It’s been just over 6 months since we called for testing for the Steam Snap’s stable release, and about a year and a half since early access, so I thought I’d share the notable areas of progress with the Steam Snap.
One of the major blockers for Steam tends to be games that rely on Valve’s compatibility layer Proton to function. We’ve made huge strides in improving the Snap’s compatibility in this respect, including some of the changes below.
Some changes were made to snapd for the steam_support interface to better promote compatibility. These include things like allowing external drive mounts, NVIDIA drivers, network compatibility,
/usr files, and
Many gamers store their games on external drives, so it was an important issue to us to get external libraries up to par with the Steam deb. Now, any game libraries located in
/home can be used in the Steam Snap with no issues.
We bundled GameMode into the Steam Snap so that it can be easily used just by putting
gamemoderun %command% into a game’s launch arguments. This also came alongside changes to GameMode itself for compatibility with Snaps.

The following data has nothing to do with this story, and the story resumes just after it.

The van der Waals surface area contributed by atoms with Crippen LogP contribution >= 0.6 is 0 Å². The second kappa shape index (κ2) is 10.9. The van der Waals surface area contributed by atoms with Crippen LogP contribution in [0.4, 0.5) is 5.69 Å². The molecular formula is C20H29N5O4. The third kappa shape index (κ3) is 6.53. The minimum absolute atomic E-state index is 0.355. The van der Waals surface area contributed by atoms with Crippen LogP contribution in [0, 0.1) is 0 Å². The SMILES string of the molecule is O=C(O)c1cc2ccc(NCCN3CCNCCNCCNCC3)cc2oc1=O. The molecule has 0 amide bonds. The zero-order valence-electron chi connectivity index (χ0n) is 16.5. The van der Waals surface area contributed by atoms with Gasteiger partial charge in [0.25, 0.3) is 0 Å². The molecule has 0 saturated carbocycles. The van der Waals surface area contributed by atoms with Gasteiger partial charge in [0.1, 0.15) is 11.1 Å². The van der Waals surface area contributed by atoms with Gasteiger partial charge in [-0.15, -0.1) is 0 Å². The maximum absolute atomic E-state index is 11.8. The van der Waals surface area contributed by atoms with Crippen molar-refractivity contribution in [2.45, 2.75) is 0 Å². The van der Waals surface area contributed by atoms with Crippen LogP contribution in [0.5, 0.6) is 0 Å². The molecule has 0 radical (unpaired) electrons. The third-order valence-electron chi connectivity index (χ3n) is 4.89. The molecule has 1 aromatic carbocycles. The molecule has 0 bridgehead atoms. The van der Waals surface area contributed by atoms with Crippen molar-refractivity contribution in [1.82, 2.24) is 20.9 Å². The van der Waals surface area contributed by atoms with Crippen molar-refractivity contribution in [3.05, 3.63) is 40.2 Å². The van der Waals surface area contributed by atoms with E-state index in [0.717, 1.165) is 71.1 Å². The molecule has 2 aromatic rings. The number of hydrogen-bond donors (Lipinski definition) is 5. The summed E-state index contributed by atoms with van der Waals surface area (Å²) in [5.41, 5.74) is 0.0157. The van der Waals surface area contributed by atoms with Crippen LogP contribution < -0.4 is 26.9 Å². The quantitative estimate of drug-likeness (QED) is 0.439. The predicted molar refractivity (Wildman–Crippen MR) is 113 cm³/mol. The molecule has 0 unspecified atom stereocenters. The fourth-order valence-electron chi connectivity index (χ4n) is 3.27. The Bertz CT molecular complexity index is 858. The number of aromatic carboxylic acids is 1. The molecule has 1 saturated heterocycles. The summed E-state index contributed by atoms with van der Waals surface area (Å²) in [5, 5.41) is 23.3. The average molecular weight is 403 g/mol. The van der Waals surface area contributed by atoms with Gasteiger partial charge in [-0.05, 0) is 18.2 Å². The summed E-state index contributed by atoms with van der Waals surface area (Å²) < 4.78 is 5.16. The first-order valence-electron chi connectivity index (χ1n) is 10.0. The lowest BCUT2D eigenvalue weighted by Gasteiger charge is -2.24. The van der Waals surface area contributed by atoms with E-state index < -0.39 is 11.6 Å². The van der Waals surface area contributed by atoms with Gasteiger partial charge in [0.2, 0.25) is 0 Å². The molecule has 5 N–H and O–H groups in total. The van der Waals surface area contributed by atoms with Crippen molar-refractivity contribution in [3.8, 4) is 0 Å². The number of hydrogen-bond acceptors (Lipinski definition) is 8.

This relies on an xdg-desktop-portals PR that has yet to be merged.
We also bundled MangoHUD into the Snap for easy usage with
Controller support has significantly improved in the last year, with most common controllers working just as they would with the Steam deb. This includes the addition of the
uinput plug as well as improvement to the
steam_support interface of snapd.
We’ve added improvements to snapd to better facilitate NVIDIA graphics cards, including improving the opengl and steam-support interfaces. The former should even improve NVIDIA GPU usage in other Snaps!
To assist in debugging issues, we included some simple tools and test scripts with the Steam Snap. These include test scripts, and graphics demos like glxgears and vkcube.
We include some helpful scripts with the Snap like steamreport and nvidia32, of which were explored in more detail in my previous post. In short, these tools allow users to more easily report issues and ease the barrier of entry by suggesting appropriate drivers.
All of these changes come alongside various smaller fixes that have made the Steam Snap experience better. You can see all the closed issues here.
In addition, our wiki has been vastly improved to include a plethora of useful information, helpful tips, and even a step-by-step of our own suggested test plan so that we can more consistently test changes to the Snap.
If you haven’t tried out the Steam Snap for yourself yet, you can do so here: Install Steam on Linux | Snap Store
As always, if you have any issues, be sure to check out the GitHub repository.